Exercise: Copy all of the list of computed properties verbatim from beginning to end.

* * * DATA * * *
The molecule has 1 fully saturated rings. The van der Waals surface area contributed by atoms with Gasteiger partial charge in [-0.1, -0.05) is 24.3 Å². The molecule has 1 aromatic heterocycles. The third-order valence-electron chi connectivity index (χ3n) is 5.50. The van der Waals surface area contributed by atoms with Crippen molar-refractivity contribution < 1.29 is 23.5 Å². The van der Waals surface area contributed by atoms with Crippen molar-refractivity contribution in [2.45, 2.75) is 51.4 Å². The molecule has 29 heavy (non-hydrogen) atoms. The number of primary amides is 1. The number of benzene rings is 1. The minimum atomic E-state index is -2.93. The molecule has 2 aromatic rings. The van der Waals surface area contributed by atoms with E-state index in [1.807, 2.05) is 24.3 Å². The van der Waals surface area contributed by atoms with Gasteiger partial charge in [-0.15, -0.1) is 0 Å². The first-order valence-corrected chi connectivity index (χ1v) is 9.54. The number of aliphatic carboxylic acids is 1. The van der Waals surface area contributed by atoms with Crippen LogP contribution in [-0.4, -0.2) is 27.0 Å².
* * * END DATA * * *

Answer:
The molecule has 1 fully saturated rings. The van der Waals surface area contributed by atoms with Gasteiger partial charge in [-0.1, -0.05) is 24.3 Å². The molecule has 1 aromatic heterocycles. The third-order valence-electron chi connectivity index (χ3n) is 5.50. The van der Waals surface area contributed by atoms with Crippen molar-refractivity contribution < 1.29 is 23.5 Å². The van der Waals surface area contributed by atoms with Crippen molar-refractivity contribution in [2.45, 2.75) is 51.4 Å². The molecule has 29 heavy (non-hydrogen) atoms. The number of primary amides is 1. The number of benzene rings is 1. The minimum atomic E-state index is -2.93. The molecule has 2 aromatic rings. The van der Waals surface area contributed by atoms with E-state index in [1.807, 2.05) is 24.3 Å². The van der Waals surface area contributed by atoms with Gasteiger partial charge in [-0.15, -0.1) is 0 Å². The first-order valence-corrected chi connectivity index (χ1v) is 9.54. The number of aliphatic carboxylic acids is 1. The van der Waals surface area contributed by atoms with Crippen LogP contribution in [-0.4, -0.2) is 27.0 Å².